Magazine article Black Issues in Higher Education

Classical Gash: Black Classical Compositions Ripped from History Re-Discovered, Brought Back to Life by African-American Researchers

Magazine article Black Issues in Higher Education

Classical Gash: Black Classical Compositions Ripped from History Re-Discovered, Brought Back to Life by African-American Researchers

Article excerpt

Classical Gash: Black Classical Compositions Ripped from History. Re-discovered, Brought Back to Life by African-American Researchers

Celia Davidson still fondly remembers curling up in her living room and listening to the Saturday afternoon radio broadcasts of the Metropolitan Opera.

She remembers, at the age of 10, her urge to one day compose an opera of her own and how, when she gave voice to this desire, neighbors and relatives thought it was "crazy" for a little Black girl to have such foolish notions about "European" music.

It wasn't until becoming a Howard University student that the soon-to-be Dr. Davidson discovered that Harry Lawrence Freeman, an African American, premiered his opera "Epthelia" at the German Theater in Denver in 1893 -- long before radio become a viable commercial entity. In the same year, Freeman premiered a second work, "The Martyr." In fact, Davidson soon learned, Freeman was so well-known during the early part of the century that one of his works, "Voodoo," was broadcast nationally on radio in May 1928.

Also that year, Clarence Cameron White and John Frederick Matheus returned from Haiti and wrote "Ouanga!," basing the opera on rhythms they had heard while there. William Grant Still had scores of operas under his belt during the same period, and even wrote an opera, "Troubled Island," based on a libretto by Langston Hughes.

The Black classical music field, in fact, was rather crowded during those decades. In the 1800s, for example, there were more than 250 composers of African descent making their collective mark in Brazil.

Despite the success of such composers as Freeman, Still and many others, the very idea of African Americans writing an opera, or even performing in one, was met with ridicule, at best, by a white classical music establishment that considered the genre its own private domain. As time passed, because of this attitude, many works by African-American classical composers was forgotten -- so much so that in 1974 the long-awaited debut of Scott Joplin's "Treemonisha" was hailed as the first-and-only Black opera ever written.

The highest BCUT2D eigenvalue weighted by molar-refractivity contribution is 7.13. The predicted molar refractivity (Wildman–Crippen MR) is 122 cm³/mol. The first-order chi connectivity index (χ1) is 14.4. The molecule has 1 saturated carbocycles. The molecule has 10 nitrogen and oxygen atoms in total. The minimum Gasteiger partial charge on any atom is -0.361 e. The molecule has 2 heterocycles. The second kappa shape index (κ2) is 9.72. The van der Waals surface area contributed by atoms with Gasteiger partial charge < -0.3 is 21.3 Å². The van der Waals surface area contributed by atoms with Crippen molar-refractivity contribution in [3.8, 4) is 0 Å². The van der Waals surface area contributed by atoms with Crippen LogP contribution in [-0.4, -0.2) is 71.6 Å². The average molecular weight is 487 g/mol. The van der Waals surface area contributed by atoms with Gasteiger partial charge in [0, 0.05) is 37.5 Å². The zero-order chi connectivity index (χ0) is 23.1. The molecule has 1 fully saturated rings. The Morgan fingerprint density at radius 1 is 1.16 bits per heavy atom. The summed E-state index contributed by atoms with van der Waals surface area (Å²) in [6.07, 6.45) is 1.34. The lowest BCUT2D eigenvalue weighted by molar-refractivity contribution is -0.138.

Campus Ignorance

The ignorance most America has about the contribution composers of African descent have made to world music is mirrored on many campuses, say Black musicologists, who express frustration at the short shrift Black music receives in the academy, and its apparent exclusion from the music canon.

"Many do not know, and I consider this as part of the mission of research," says Dr. Andrew Frierson, who taught at Oberlin College and Southern University. Now retired, he is the director of the Henry Street Settlement Music School in New York. He also teaches voice privately to professionals and those who aspire to careers.

Says Frierson: "We are relatively young in this field and we are in the first stages of getting this information out -- especially to young people."

For Dr. Samuel A. Floyd, the issue is numbers. He estimates that out of some 3,000 musicologists nationwide, no more than a dozen are African America, and that since the 1960s no more than two-dozen Blacks have earned doctorates in the field.

"We need to get young musicologists because there are pitifully few," said Floyd, who in 1983 founded the Center for Black Music Research (CBMR) at Chicago's Columbia College. The center is one of the few resources of its kind that features the full range of information and materials on the history of Black music -- from the secular and sacred, to blues, ragtime, jazz, soul, reggae, salsa, calypso, rap, musical theater and more.

No Successors

This year, CBMR was included in a national conference of music educators from the American Musicological Society and the Society for Music Theory. And while some see the inclusion as a sign that things have changed, and that their research has gained legitimacy among their colleagues, there are those Black musicologists who still see themselves as the last defenders of a cultural identity, with much work still to be done. …

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